The brief statement represents a significant change for Arpaio and for DOJ, both of whom as recently as last week seemed headed to court. The investigation found there was reasonable cause to believe that the Maricopa County Sheriff's Office engaged "in a pattern or practice of unconstitutional policing" and "engages in racial profiling of Latinos; unlawfully stops, detains, and arrests Latinos; and unlawfully retaliates against individuals who complain about or criticize MCSO's policies or practices." The statement came after a meeting held between officials with DOJ's Civil Rights Division, representatives of Arpaio, Maricopa County Attorney Bill Montgomery and the attorneys for the Maricopa County Sheriff's Office. It's unclear what brought about DOJ backing off its immediate threat to sue.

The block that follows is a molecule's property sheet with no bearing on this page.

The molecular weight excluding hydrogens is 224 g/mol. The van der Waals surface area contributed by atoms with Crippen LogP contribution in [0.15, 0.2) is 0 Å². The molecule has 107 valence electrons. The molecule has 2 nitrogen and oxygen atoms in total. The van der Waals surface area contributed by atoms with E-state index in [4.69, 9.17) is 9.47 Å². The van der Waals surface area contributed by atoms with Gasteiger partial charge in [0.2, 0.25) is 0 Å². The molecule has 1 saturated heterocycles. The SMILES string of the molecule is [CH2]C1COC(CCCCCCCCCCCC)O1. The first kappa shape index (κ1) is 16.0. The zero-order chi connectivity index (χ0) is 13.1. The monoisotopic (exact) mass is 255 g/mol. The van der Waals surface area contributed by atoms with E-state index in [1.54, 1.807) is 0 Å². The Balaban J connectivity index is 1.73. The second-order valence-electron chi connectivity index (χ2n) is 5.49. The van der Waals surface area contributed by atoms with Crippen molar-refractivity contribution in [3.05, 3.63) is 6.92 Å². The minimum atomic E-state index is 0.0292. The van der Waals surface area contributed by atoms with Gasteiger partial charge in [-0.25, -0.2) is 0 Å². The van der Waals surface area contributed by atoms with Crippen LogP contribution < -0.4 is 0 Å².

DOJ had previously said they'd sue Arpaio in the near term unless they were convinced he was acting in good faith. Discussions are now supposed to be completed by April 14, 2012, a month and a half after Arpaio's "cold case posse" announces the findings of their "shocking" investigation into Barack Obama's birth certificate and eligibility to be president.